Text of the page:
How to Kill a Consumer Mentality (and Inspire Others to Greatness)

by Andy Wood on September 2, 2009

in Consumers, Leadership, Life Currency, LV Alter-egos, Words

JumpOK, so there’s this guy who’s asking his brother-in-law for a major favor.  This isn’t like lending a wheelbarrow or babysitting the kids for a weekend.  This order’s pretty tall.  As in,

Could you leave your family?

Oh, and your country, too?

And help me babysit my family of three million?

Hey, what’s a family for?

And get this – all indications are that that the brother-in-law did it. 

Curious yet?  I sure would be, for several reasons:

  •  What kind of leadership can inspire somebody to make such a huge investment in a group of complete strangers and foreigners? 
  • And what kind of example would motivate a man to leave his home and country for a cause greater than his own desire, heritage, family and values? 
  • And what kind of offer or promise – even from your sister’s husband – would make you think for one second that the unknown adventure before you is more desirable than familiar and comfortable life awaiting your return?

All that and more is answered in a simple promise from the meekest man and one of the most powerful leaders who ever lived.  And it speaks powerfully to leaders, dreamers, and a world of consumers today. 

The Back Story

 Moses is the one doing the asking.  The brother-in-law?  A Midianite named Hobab.  Moses is trying to convince Hobab to go with him and the children of Israel as they journey into the wilderness (desert), headed for the Promised Land. 

Hobab prefers to return to his own people.  But Moses needs his expertise on the wilderness and its inhabitants.  So he shows and tells the good things the Lord is doing for Israel, and then makes this promise:

“So it will be, if you go with us, that whatever good the Lord does for us, we will do for you” (Numbers 10:32).

That promise stopped me in my tracks when I read it yesterday.  One simple act of leadership inspired a man to change his life direction.  One expression of sincere stewardship helped transform a man from a consumer to a LifeVestor.  And one promise forged two men from completely different worlds into a team.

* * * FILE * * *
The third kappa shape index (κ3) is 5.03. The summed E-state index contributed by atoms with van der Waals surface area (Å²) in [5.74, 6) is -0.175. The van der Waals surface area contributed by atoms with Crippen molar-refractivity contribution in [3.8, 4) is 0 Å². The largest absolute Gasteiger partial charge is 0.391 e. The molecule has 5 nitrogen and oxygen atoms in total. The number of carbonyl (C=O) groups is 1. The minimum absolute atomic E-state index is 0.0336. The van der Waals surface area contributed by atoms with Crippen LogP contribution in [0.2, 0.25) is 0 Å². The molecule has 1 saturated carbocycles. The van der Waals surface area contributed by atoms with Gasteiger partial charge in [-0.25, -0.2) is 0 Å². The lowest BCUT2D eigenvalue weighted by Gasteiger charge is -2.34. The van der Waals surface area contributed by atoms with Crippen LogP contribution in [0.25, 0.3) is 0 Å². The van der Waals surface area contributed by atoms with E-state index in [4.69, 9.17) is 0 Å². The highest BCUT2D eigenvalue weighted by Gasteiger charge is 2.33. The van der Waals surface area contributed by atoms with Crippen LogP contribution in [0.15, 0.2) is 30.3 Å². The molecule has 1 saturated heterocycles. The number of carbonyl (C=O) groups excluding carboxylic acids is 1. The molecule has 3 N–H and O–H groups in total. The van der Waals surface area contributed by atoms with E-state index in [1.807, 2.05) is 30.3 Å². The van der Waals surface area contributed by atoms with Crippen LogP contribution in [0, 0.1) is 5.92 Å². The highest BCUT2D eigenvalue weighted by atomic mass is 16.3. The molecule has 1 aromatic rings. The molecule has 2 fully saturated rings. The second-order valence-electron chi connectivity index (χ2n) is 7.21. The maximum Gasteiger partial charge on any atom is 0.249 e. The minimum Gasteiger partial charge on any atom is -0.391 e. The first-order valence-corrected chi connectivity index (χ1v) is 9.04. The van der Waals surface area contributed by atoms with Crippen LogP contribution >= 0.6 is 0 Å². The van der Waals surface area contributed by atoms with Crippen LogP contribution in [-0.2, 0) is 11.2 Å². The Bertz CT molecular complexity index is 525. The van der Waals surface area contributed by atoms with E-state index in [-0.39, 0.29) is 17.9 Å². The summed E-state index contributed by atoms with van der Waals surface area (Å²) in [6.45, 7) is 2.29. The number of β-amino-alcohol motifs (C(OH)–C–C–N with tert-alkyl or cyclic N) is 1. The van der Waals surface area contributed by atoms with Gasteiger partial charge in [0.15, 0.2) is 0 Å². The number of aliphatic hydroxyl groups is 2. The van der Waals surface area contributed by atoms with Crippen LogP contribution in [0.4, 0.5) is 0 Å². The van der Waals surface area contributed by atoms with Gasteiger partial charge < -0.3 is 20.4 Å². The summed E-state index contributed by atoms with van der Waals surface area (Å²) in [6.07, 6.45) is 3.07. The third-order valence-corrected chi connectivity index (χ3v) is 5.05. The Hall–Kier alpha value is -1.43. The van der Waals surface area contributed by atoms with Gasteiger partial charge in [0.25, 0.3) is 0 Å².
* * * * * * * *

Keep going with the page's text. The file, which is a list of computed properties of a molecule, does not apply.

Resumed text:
Think you might want to read that promise again?

The Leader

One of the roles of leadership is to inspire others to invest in a cause greater than their own self-interests.  Moses does so by demonstrating that the task he was undertaking was nothing close to his idea.  This was a God-thing, and the evidence was everywhere to back that up. 

But Moses the leader, and recipient of miracle provision and wonder-blessing, refuses to bring a hoarding or consuming attitude into his leadership.  Instead, he recognizes that the expressions of God’s goodness that he receives give him an opportunity to share that goodness with others – particularly those who are part of his leadership team.

“I will do for you what God does for me.”  What a concept.  Contrast that with the hordes of so-called leaders who step on the backs of constituents to build a kingdom of their own. 

Here is a leader who sees himself as a steward, or a conduit.  He is ready to give to his team in proportion to the way God has given to him.  And in so doing, he positions himself to receive more from God.

How would it change your leadership style if you did for your constituents what God has done for you?  How would you communicate differently?  How would you serve the needs of employees or volunteers?  How would you manage conflict, invest in constituents’ development, or strategically plan?

The Example

Moses is a man whose life speaks louder than his words.  What he offers to Hobab as a promise is already being demonstrated in his own life.  Moses is already giving to others what God has given to him.  Simply to offer that to another person is just an extension of his character. 

How would it impact my life if I did for others what God had done for me?  Here’s a quick sampling:

  • I would forgive greatly and willingly.
  • I would pursue relationship and friendship.
  • I would meet extraordinary and ordinary needs.
  • I would listen more than I speak.
  • I would think ahead about how to provide for those I love.
  • I would protect others from seen and unseen danger.
  • I would be very, very patient.

How would it impact your life if you did the same?  More important, who would it impact? 

The Promise

Something lay beneath this simple, but amazing promise.  Moses could offer to do for his brother-in-law what God did for Israel because he was aware of what God was doing!   Simply put, he was paying attention.  

Awareness is the force behind the force.  It’s the down payment on your ability to make and keep promises on any level.  Moses could only fulfill his promise to the degree he kept his eyes, ears, and heart open.

Gratitude is another catalyst.  When I recognize that what I have has God as its source, I rethink consuming it all on me.  My willingness to share with others is directly proportional to the gratitude I have for what God has done.  Simply put, grateful people are generous people.  Ingrates are stingy and selfish. 

So how is it possible, with one simple idea, to kill a consumer mentality, offer inspiring leadership, provide a motivational example, and forge a team?  Start with a sense of awareness. Add some gratitude.  Then share it with others. 

The simple idea?  Stewardship.  The awareness that my life, my leadership, my relationships, and my future are not my own.  They’re all a gift – a trust – from God.  Moses understood that.  And a nation was blessed by it. 

I think the brother-in-law came out okie dokie, too.

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